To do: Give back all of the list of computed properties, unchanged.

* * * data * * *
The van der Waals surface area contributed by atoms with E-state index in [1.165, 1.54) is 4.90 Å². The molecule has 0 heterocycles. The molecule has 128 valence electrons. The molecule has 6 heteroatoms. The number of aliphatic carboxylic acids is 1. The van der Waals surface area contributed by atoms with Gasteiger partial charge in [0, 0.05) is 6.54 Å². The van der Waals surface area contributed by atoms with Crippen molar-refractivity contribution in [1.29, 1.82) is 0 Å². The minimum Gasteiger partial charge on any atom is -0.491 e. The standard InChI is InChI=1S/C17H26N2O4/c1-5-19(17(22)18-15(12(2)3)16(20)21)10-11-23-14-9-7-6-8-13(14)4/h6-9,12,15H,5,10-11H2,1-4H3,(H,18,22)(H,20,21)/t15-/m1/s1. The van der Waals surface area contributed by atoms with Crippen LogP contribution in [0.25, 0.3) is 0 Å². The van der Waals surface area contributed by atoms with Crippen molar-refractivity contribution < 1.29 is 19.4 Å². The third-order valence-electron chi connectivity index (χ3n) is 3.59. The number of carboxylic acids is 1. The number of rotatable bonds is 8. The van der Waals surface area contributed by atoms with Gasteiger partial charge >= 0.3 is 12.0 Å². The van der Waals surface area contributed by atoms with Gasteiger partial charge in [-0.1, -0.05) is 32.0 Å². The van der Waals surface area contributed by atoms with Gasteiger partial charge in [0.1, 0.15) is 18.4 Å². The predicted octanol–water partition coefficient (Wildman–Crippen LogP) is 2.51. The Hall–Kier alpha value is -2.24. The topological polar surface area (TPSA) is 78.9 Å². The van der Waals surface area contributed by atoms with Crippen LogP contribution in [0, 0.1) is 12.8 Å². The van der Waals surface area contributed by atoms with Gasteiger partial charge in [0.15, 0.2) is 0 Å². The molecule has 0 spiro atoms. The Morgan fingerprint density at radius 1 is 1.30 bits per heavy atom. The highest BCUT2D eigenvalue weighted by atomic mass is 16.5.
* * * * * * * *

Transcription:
The van der Waals surface area contributed by atoms with E-state index in [1.165, 1.54) is 4.90 Å². The molecule has 0 heterocycles. The molecule has 128 valence electrons. The molecule has 6 heteroatoms. The number of aliphatic carboxylic acids is 1. The van der Waals surface area contributed by atoms with Gasteiger partial charge in [0, 0.05) is 6.54 Å². The van der Waals surface area contributed by atoms with Crippen molar-refractivity contribution in [1.29, 1.82) is 0 Å². The minimum Gasteiger partial charge on any atom is -0.491 e. The standard InChI is InChI=1S/C17H26N2O4/c1-5-19(17(22)18-15(12(2)3)16(20)21)10-11-23-14-9-7-6-8-13(14)4/h6-9,12,15H,5,10-11H2,1-4H3,(H,18,22)(H,20,21)/t15-/m1/s1. The van der Waals surface area contributed by atoms with Crippen LogP contribution in [0.25, 0.3) is 0 Å². The van der Waals surface area contributed by atoms with Crippen molar-refractivity contribution < 1.29 is 19.4 Å². The third-order valence-electron chi connectivity index (χ3n) is 3.59. The number of carboxylic acids is 1. The number of rotatable bonds is 8. The van der Waals surface area contributed by atoms with Gasteiger partial charge >= 0.3 is 12.0 Å². The van der Waals surface area contributed by atoms with Gasteiger partial charge in [-0.1, -0.05) is 32.0 Å². The van der Waals surface area contributed by atoms with Gasteiger partial charge in [0.1, 0.15) is 18.4 Å². The predicted octanol–water partition coefficient (Wildman–Crippen LogP) is 2.51. The Hall–Kier alpha value is -2.24. The topological polar surface area (TPSA) is 78.9 Å². The van der Waals surface area contributed by atoms with Crippen LogP contribution in [0, 0.1) is 12.8 Å². The van der Waals surface area contributed by atoms with Gasteiger partial charge in [0.15, 0.2) is 0 Å². The molecule has 0 spiro atoms. The Morgan fingerprint density at radius 1 is 1.30 bits per heavy atom. The highest BCUT2D eigenvalue weighted by atomic mass is 16.5.